23. Give: NaCl + Mg • Find: will sodium oxidize Magnesium metal? • I finger on Na • 1 finger on Mg • Is the bound chemical below • no • Then the reaction is not possible

24. What if you don’t have an Activity Series table? • Down Group 1 (I) the "Alkali Metals" the activity increases Cs > Rb > K > Na > Li • Down Group 2 (II) the activity increases e.g. Ca > Mg • On the same period, the Group 1 metal is more reactive than the group 2 metal • the group 2 metal is more reactive than the Group 3 metal, • All three are more reactive than the "Transition Metals". e.g. Na > Mg > Al (on Period 3) and K > Ca > Ga > Fe/Cu/Zn etc. (on Period 4)

25. Double Replacement Rxn/ Metathesis • The ions of two compounds exchange places in an aqueous solution to form two new compounds. AX + BY  AY + BX • One of the compounds formed is usually a precipitate, an insoluble gas that bubbles out of solution, or a molecular compound, usually water.

26. Double Replacement Rxn/ Metathesis AX + BY  AY + BX +  +

27. Write the sentence for these double replacement reactions KOH (aq) + H2SO4 (aq) K2SO4 (aq) + H2O (l) FeS (aq) + HCl (aq) FeCl2 (aq) + H2S (aq)

28. Combustion Reaction A substance combines with oxygen, releasing a large amount of energy in the form of light and heat. C3H8 (g)+5O2 (g)  3CO2 (g) + H2O (g) Usually CO2 (carbon dioxide) / CO (carbon monoxide) and water are produced.

29. Reactive elements combine with oxygen P4(s) + 5O2(g)  P4O10 (s) (This is also a synthesis reaction) • The burning of natural gas, wood, gasoline C3H8(g) + 5O2(g)  3CO2(g) + 4H2O(g)

30. Homework • Classifying types of Rxns worksheet

31. 3.3 Formula Weights • Although we can’t “count atoms” in a molecule directly, we can count them indirectly if we know their masses.

32. Formula Weights/ Molecular Weight • Sum of atomic masses of each atom in a molecule. F.W of H2SO4 = 2(H) + S + 4(O) 2(1) + 32 + 4(16) = 98amu 98 g/mol

33. We can describe composition in two ways1. number of atoms (amu) 2. % (by mass) of its elements. Percent Composition

34. Percent Composition We can find % mass of an atom in a compound from formula mass, by comparing each element present in 1 mole of compound to the total mass of 1 mole of compound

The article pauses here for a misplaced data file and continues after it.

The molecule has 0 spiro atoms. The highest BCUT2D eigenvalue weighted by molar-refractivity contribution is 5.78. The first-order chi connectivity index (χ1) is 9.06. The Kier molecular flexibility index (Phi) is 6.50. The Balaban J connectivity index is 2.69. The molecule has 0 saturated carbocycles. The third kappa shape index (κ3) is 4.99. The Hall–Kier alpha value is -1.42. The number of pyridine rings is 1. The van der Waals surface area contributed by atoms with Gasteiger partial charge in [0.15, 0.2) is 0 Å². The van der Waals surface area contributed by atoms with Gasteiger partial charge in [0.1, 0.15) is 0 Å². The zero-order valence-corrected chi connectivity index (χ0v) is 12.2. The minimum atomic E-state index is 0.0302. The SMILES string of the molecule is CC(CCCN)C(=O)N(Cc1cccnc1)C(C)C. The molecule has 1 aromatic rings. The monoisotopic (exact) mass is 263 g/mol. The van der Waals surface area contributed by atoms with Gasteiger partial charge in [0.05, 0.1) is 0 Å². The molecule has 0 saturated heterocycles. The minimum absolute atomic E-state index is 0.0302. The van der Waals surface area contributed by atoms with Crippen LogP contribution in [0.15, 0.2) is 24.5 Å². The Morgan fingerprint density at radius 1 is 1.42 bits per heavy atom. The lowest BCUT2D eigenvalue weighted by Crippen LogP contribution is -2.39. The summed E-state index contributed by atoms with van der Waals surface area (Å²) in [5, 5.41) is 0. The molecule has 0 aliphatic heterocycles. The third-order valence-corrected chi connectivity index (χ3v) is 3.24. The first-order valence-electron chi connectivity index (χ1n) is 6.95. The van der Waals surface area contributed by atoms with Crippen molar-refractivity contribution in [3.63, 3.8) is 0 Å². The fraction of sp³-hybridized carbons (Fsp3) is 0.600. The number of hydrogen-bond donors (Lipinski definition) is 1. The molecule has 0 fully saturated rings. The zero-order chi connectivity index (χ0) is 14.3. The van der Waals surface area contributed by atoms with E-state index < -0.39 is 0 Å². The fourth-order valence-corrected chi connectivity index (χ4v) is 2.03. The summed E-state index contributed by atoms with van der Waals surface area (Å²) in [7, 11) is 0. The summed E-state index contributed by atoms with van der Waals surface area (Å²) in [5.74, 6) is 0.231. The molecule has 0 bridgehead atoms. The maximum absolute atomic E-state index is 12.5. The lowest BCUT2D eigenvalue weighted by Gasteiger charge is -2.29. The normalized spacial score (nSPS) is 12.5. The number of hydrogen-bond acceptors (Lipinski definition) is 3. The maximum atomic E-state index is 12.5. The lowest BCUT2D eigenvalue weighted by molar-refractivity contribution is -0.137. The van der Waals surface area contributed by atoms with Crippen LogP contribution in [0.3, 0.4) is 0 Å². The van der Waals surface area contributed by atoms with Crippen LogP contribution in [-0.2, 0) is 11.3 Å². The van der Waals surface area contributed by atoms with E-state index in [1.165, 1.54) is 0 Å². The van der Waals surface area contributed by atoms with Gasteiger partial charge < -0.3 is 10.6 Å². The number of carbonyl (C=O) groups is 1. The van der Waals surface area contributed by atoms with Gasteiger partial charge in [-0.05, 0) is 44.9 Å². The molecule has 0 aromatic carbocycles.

35. Percent Composition Equation % element = # of atoms element (atomic weight of the element ) * 100 Formula Weight

36. Example • Calculate the percentage of nitrogen in Ca(NO3)2

37. Think: % N = # N atoms (m.w N) X 100 m. w Ca(NO3)2

38. Answer % N = 2(14.02 N amu) X 100 164.12 Ca(NO3)2amu = 17%

39. Question • Calculate the percent composition of each element in C12H22O11

40. Homework Molar mass wks Percent composition wks

41. 3.4 The Mole!!!!! • The unit for dealing with, atoms, molecules, ions • Abbreviation = mol (oh the time you will save!)

42. History • Avogadro • Italian • 1776-1856

43. Molar Mass • A dozen eggs = 12 • A dozen elephants = 12 • But 12 eggs has a different weight than 12 elephants

44. Thus 1 mole of carbon is 6.02 x 1023 molecules but weighs 12 grams • 1 mole of sodium is 6.02 x 1023 molecules but weighs 23 g

45. If you had Avogadro's number of unpopped popcorn kernels, and spread them across the United States of America, the country would be covered in popcorn to a depth of over 9 miles.

46. If we were able to count atoms at the rate of 10 million per second, it would take about 2 billion years to count the atoms in one mole.

47. An Avogadro's number of standard soft drink cans would cover the surface of the earth to a depth of over 200 miles.

48. Molar mass of any substance is equal to its mass in atomic mass units (amu)